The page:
Is Peace the Cause of Political Polarization?

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Everybody likes to attribute bad trends to other bad trends they don't like. Liberals may say political polarization is caused by inequality, while conservatives may say it's caused by the decline in religion. Recently I've been wondering if a good trend caused a bad trend: is political polarization just a result of decades without a major war mobilization? A lot of egalitarian reforms and social projects seem to happen during or around wartime. The U.S. abolished slavery during the Civil War, gave women the right to vote on the heels of World War I, and World War II had all sorts of social effects from racially integrated units to gay soldiers to women in factories. When I read about the history of Rome, I remember great land reforms tending to coincide with major wars. ( Lex Licinia Sextia , the first major land reform, happened on the coattails of the Roman-Etruscan wars.) The idea of war triggering social egalitarianism also fits with folk psychology ideas of how pe

Animal Welfare Reforms Are Looking Significantly Better for Animals (and Worse for Gary Francione)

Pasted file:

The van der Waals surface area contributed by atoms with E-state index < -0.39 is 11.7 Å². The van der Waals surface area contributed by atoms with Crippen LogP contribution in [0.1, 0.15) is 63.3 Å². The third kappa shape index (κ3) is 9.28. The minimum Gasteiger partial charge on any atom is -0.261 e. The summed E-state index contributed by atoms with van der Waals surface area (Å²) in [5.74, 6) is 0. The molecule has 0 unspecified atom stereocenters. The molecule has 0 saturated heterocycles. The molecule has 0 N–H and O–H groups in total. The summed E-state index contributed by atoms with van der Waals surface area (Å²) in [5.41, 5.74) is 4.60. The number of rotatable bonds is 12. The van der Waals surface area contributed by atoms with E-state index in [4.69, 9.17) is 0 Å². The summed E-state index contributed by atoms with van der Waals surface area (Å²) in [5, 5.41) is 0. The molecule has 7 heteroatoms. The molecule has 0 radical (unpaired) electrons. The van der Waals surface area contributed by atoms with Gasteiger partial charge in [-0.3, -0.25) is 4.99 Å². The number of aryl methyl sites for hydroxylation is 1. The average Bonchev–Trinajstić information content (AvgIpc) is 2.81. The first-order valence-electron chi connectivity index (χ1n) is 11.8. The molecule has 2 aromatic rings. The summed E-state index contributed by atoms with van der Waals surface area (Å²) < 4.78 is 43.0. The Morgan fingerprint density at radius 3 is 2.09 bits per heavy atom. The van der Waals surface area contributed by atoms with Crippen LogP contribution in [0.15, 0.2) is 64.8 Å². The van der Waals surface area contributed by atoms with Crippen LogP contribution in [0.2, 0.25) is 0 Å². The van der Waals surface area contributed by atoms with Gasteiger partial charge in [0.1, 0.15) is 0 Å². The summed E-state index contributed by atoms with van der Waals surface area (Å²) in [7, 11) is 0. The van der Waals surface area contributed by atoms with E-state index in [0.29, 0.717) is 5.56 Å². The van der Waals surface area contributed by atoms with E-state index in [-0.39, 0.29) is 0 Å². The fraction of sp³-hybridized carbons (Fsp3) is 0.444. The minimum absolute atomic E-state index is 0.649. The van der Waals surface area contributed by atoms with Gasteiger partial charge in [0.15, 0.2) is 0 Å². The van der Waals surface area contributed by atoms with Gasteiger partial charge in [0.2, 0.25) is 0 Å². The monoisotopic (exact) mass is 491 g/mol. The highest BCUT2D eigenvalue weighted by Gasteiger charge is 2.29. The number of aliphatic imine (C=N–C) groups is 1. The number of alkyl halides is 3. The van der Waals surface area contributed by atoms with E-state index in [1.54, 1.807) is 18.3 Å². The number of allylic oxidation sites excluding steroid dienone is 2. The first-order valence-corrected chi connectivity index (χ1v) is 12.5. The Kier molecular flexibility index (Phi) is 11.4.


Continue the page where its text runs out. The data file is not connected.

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Supporters of welfare reform campaigns by animal advocacy organizations got a nice piece of evidence last month that deserves more attention than it's gotten in effective animal advocacy circles.  To cast things in sloppy strokes, a longstanding feud between "welfarists" and "abolitionists" has been over whether welfare reforms help or hurt animal agriculture. Abolitionists argue that reforms actually help the industry–if not, why would the industry adopt them? We'll probably never have a definite answer to this question, but economic analyses of one of the biggest animal welfare laws in U.S. history–California's Proposition 2–give reason for animal advocates to move toward the welfarist view. From the paper, " The Impact of Farm Animal Housing Restrictions on Egg Prices, Consumer Welfare, and Production in California ": Twenty months after implementation of the [animal welfare] laws, the number of egg-laying hens and total egg production

Poland's Nationalist March

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Poland had a 60,000-person nationalist march Saturday, something that hits close to home for me since my family comes from the Poland/Ukraine border, and nearly all of my great-grandfather’s (who I knew) family was likely killed in Auschwitz. The march is terrifying, but I don't find it surprising based on my experience visiting Krakow a few years ago. I went to Krakow largely to visit Auschwitz but also, to a small degree, to see the region where my ancestors lived (even if they did not have a connection to Krakow itself). My visit to Auschwitz was highly commercial: people smiled for pictures by the “Arbeit Macht Frei” gate, and we of course exited through the gift shop. People on my tour were uncomfortable when I put rocks on memorial sites in keeping with Jewish tradition. When I returned from the tour and was walking around Krakow, I kept getting solicited by guides in golf carts, each one claiming to offer the best deal on a tour of Auschwitz and the Jewish quarter. T